I am interested in this period as it contrasts well with the inter war era, but is not too far distant, memories are good of this era. Quilting was in decline after the war - little fabric had been available during the war years and people were too busy doing other things - but there were a few quilters still around. My feeling is that quilts for everyday use had been replaced by storebought goods, and quilts now became a "special occasion" gift - often a wedding gift. I am going to present some quilts from this era - three wedding quilts and one made by the WI. It is supposed that quilting, especially quilt marking skills, declined and although the designs are pleasing, you will see that the motifs are enlarged, simplified and the arrangements lack the earlier grace and expertise of design.
Here is a wedding quilt. It was given to the seller's parents, Doris and Geoffrey Wilkinson when they married in June 1946. They lived on a farm called Shittlehopeside Farm in Weardale. The quilt was a wedding gift given by Geoffrey's mother,Isabella Craig, who lived at the adjoining farm, Jollybody Farm near Stanhope, in Weardale. She had lived all her life in the dale, and was a quilter. However, this quilt was made by her friend Mrs. Ninnums who later lived near Leadgate, Consett, where her husband was a policeman. Because Isabella did not go out of the Dale except to go shopping at Barnard Castle, it is supposed that Mrs. Ninnums had lived near Stanhope in earlier years.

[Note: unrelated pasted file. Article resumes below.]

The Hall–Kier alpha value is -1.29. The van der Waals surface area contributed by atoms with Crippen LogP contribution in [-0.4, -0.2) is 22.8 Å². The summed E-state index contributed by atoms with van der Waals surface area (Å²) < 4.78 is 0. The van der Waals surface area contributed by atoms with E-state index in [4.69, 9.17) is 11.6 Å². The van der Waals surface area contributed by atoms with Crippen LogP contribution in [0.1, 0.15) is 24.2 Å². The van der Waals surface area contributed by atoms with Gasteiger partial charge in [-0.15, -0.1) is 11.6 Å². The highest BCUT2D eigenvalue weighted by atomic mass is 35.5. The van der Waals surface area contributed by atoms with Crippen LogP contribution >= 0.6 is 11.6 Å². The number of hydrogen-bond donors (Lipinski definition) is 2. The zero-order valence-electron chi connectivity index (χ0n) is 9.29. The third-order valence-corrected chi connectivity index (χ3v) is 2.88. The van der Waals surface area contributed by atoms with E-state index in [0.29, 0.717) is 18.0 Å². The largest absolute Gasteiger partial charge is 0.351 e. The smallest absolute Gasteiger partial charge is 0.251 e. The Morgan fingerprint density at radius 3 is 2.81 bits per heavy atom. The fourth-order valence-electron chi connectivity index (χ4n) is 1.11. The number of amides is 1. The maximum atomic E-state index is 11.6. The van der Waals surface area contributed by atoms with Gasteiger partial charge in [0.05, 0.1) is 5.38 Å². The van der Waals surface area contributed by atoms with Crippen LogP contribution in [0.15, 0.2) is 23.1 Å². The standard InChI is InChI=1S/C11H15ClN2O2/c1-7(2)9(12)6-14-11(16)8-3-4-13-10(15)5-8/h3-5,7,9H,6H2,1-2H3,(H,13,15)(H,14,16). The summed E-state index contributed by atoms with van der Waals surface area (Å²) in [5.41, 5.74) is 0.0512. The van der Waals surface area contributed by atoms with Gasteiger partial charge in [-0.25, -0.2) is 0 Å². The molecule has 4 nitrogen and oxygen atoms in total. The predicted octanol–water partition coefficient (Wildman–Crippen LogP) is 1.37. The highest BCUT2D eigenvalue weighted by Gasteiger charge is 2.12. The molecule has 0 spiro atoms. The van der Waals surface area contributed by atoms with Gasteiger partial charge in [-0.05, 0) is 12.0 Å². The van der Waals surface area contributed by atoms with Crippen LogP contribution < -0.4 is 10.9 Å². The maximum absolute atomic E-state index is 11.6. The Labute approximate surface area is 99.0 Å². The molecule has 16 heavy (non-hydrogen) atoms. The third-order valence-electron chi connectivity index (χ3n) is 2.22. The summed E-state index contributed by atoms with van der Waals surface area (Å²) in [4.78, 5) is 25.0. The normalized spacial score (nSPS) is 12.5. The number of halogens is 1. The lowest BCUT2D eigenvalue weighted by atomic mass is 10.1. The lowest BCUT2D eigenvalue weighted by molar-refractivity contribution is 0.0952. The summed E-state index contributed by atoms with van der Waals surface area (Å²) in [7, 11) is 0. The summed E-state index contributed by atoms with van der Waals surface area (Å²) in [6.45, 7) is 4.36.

This quilt has never been used, it was always kept wrapped in a white sheet which was changed regularly. It has never been washed and the gold side still has the quilters blue pencil markings. The quilt measures 92 x 97 inches and is a salmon colour on one side and gold on the other.
In this quilt, there is a large central medallion with straight and curved feathers.The motifs are striking but large and cover the cloth well.Two lines of swags are found around the edges, with diamond infill. Baskets filled with leaves or feathers are seen in the quilt corners. And notice the horseshoe near the corner motif - a good luck symbol. White thread is used, with quilting about 8 - 10 stitches per inch. The edges are bound with a single line of machine stitching. The wadding is of cotton.
Mrs Ninnums was obviously an experienced quilter. She produced a striking quilt with some effective use of templates. The designs cover the surface well and are large and bold but with little subtlety of the older quilts.